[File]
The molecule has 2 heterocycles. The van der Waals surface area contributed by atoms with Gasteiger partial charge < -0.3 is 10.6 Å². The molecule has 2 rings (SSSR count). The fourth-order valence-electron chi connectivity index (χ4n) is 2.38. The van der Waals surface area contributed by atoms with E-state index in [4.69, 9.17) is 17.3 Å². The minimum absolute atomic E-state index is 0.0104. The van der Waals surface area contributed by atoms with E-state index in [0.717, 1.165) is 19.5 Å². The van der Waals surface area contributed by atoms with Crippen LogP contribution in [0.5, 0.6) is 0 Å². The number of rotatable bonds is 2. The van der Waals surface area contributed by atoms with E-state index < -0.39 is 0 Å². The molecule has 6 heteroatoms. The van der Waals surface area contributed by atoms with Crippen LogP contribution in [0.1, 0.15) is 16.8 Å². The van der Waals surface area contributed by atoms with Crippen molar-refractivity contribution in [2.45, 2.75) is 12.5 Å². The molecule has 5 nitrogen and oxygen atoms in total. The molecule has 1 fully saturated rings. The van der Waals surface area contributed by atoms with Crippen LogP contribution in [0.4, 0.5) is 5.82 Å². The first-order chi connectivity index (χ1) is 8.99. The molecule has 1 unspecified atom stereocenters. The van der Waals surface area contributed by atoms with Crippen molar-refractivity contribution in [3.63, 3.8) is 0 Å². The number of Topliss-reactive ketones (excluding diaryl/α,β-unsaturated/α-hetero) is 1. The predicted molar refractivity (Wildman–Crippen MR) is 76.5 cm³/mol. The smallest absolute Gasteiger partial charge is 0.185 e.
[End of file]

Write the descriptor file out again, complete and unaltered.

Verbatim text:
The molecule has 2 heterocycles. The van der Waals surface area contributed by atoms with Gasteiger partial charge < -0.3 is 10.6 Å². The molecule has 2 rings (SSSR count). The fourth-order valence-electron chi connectivity index (χ4n) is 2.38. The van der Waals surface area contributed by atoms with E-state index in [4.69, 9.17) is 17.3 Å². The minimum absolute atomic E-state index is 0.0104. The van der Waals surface area contributed by atoms with E-state index in [0.717, 1.165) is 19.5 Å². The van der Waals surface area contributed by atoms with Crippen LogP contribution in [0.5, 0.6) is 0 Å². The number of rotatable bonds is 2. The van der Waals surface area contributed by atoms with E-state index < -0.39 is 0 Å². The molecule has 6 heteroatoms. The van der Waals surface area contributed by atoms with Crippen LogP contribution in [0.1, 0.15) is 16.8 Å². The van der Waals surface area contributed by atoms with Crippen molar-refractivity contribution in [2.45, 2.75) is 12.5 Å². The molecule has 5 nitrogen and oxygen atoms in total. The molecule has 1 fully saturated rings. The van der Waals surface area contributed by atoms with Crippen LogP contribution in [0.4, 0.5) is 5.82 Å². The first-order chi connectivity index (χ1) is 8.99. The molecule has 1 unspecified atom stereocenters. The van der Waals surface area contributed by atoms with Crippen molar-refractivity contribution in [3.63, 3.8) is 0 Å². The number of Topliss-reactive ketones (excluding diaryl/α,β-unsaturated/α-hetero) is 1. The predicted molar refractivity (Wildman–Crippen MR) is 76.5 cm³/mol. The smallest absolute Gasteiger partial charge is 0.185 e.